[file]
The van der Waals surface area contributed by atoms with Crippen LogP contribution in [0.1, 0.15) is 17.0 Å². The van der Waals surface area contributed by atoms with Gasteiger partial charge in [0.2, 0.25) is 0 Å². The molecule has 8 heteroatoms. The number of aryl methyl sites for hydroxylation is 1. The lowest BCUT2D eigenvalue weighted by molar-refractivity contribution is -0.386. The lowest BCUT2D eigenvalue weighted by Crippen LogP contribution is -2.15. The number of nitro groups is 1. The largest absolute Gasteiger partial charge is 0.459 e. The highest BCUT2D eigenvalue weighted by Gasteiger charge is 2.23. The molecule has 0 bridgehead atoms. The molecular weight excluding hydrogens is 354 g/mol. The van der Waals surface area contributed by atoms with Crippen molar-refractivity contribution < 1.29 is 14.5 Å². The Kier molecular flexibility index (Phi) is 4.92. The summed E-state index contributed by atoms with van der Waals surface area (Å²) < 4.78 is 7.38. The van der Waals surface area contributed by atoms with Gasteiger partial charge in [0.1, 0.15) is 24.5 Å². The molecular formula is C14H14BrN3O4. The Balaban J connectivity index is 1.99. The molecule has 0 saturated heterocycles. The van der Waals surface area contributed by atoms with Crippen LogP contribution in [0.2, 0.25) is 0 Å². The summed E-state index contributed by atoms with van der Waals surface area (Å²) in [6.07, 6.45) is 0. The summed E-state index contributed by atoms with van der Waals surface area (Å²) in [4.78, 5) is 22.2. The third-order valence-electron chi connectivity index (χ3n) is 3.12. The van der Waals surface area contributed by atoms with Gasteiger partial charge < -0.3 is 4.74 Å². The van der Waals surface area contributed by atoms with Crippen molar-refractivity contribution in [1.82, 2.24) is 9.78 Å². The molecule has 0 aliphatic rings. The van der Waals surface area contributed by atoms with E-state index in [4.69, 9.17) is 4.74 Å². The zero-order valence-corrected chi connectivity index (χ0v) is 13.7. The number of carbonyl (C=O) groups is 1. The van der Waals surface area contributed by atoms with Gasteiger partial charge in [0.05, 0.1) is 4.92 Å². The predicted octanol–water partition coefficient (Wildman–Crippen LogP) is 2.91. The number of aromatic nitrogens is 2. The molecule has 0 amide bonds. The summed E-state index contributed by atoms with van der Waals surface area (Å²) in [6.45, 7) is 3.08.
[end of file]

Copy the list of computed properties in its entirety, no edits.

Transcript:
The van der Waals surface area contributed by atoms with Crippen LogP contribution in [0.1, 0.15) is 17.0 Å². The van der Waals surface area contributed by atoms with Gasteiger partial charge in [0.2, 0.25) is 0 Å². The molecule has 8 heteroatoms. The number of aryl methyl sites for hydroxylation is 1. The lowest BCUT2D eigenvalue weighted by molar-refractivity contribution is -0.386. The lowest BCUT2D eigenvalue weighted by Crippen LogP contribution is -2.15. The number of nitro groups is 1. The largest absolute Gasteiger partial charge is 0.459 e. The highest BCUT2D eigenvalue weighted by Gasteiger charge is 2.23. The molecule has 0 bridgehead atoms. The molecular weight excluding hydrogens is 354 g/mol. The van der Waals surface area contributed by atoms with Crippen molar-refractivity contribution < 1.29 is 14.5 Å². The Kier molecular flexibility index (Phi) is 4.92. The summed E-state index contributed by atoms with van der Waals surface area (Å²) < 4.78 is 7.38. The van der Waals surface area contributed by atoms with Gasteiger partial charge in [0.1, 0.15) is 24.5 Å². The molecular formula is C14H14BrN3O4. The Balaban J connectivity index is 1.99. The molecule has 0 saturated heterocycles. The van der Waals surface area contributed by atoms with Crippen LogP contribution in [0.2, 0.25) is 0 Å². The summed E-state index contributed by atoms with van der Waals surface area (Å²) in [6.07, 6.45) is 0. The summed E-state index contributed by atoms with van der Waals surface area (Å²) in [4.78, 5) is 22.2. The third-order valence-electron chi connectivity index (χ3n) is 3.12. The van der Waals surface area contributed by atoms with Gasteiger partial charge < -0.3 is 4.74 Å². The van der Waals surface area contributed by atoms with Crippen molar-refractivity contribution in [1.82, 2.24) is 9.78 Å². The molecule has 0 aliphatic rings. The van der Waals surface area contributed by atoms with E-state index in [4.69, 9.17) is 4.74 Å². The zero-order valence-corrected chi connectivity index (χ0v) is 13.7. The number of carbonyl (C=O) groups is 1. The van der Waals surface area contributed by atoms with Gasteiger partial charge in [0.05, 0.1) is 4.92 Å². The predicted octanol–water partition coefficient (Wildman–Crippen LogP) is 2.91. The number of aromatic nitrogens is 2. The molecule has 0 amide bonds. The summed E-state index contributed by atoms with van der Waals surface area (Å²) in [6.45, 7) is 3.08.